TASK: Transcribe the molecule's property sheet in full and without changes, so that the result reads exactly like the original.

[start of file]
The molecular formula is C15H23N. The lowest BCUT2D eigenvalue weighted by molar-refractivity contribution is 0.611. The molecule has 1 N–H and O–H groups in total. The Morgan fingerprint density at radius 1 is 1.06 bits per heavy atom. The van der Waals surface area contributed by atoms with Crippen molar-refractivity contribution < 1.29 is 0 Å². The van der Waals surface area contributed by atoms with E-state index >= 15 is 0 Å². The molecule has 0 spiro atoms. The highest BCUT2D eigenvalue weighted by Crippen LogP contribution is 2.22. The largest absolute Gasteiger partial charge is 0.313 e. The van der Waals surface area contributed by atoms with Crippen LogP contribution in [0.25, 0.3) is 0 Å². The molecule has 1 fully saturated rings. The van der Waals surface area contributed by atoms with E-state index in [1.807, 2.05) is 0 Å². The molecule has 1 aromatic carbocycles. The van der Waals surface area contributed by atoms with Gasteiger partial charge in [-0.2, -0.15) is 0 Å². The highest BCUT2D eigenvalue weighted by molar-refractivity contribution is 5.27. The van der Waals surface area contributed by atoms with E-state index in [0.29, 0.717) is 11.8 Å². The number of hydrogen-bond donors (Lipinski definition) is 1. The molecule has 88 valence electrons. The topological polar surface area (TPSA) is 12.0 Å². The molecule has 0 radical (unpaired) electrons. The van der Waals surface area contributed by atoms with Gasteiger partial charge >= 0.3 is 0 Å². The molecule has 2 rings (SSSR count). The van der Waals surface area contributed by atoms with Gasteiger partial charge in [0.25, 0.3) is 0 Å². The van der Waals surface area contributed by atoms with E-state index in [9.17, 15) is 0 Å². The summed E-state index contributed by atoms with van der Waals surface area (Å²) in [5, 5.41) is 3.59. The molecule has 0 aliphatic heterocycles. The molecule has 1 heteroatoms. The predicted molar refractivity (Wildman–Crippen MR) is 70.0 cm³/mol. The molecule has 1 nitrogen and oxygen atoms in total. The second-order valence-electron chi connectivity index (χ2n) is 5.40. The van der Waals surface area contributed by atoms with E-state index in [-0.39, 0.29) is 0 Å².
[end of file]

The molecular formula is C15H23N. The lowest BCUT2D eigenvalue weighted by molar-refractivity contribution is 0.611. The molecule has 1 N–H and O–H groups in total. The Morgan fingerprint density at radius 1 is 1.06 bits per heavy atom. The van der Waals surface area contributed by atoms with Crippen molar-refractivity contribution < 1.29 is 0 Å². The van der Waals surface area contributed by atoms with E-state index >= 15 is 0 Å². The molecule has 0 spiro atoms. The highest BCUT2D eigenvalue weighted by Crippen LogP contribution is 2.22. The largest absolute Gasteiger partial charge is 0.313 e. The van der Waals surface area contributed by atoms with Crippen LogP contribution in [0.25, 0.3) is 0 Å². The molecule has 1 fully saturated rings. The van der Waals surface area contributed by atoms with E-state index in [1.807, 2.05) is 0 Å². The molecule has 1 aromatic carbocycles. The van der Waals surface area contributed by atoms with Gasteiger partial charge in [-0.2, -0.15) is 0 Å². The highest BCUT2D eigenvalue weighted by molar-refractivity contribution is 5.27. The van der Waals surface area contributed by atoms with E-state index in [0.29, 0.717) is 11.8 Å². The number of hydrogen-bond donors (Lipinski definition) is 1. The molecule has 88 valence electrons. The topological polar surface area (TPSA) is 12.0 Å². The molecule has 0 radical (unpaired) electrons. The van der Waals surface area contributed by atoms with Gasteiger partial charge >= 0.3 is 0 Å². The molecule has 2 rings (SSSR count). The van der Waals surface area contributed by atoms with Gasteiger partial charge in [0.25, 0.3) is 0 Å². The van der Waals surface area contributed by atoms with E-state index in [9.17, 15) is 0 Å². The summed E-state index contributed by atoms with van der Waals surface area (Å²) in [5, 5.41) is 3.59. The molecule has 0 aliphatic heterocycles. The molecule has 1 heteroatoms. The predicted molar refractivity (Wildman–Crippen MR) is 70.0 cm³/mol. The molecule has 1 nitrogen and oxygen atoms in total. The second-order valence-electron chi connectivity index (χ2n) is 5.40. The van der Waals surface area contributed by atoms with E-state index in [-0.39, 0.29) is 0 Å².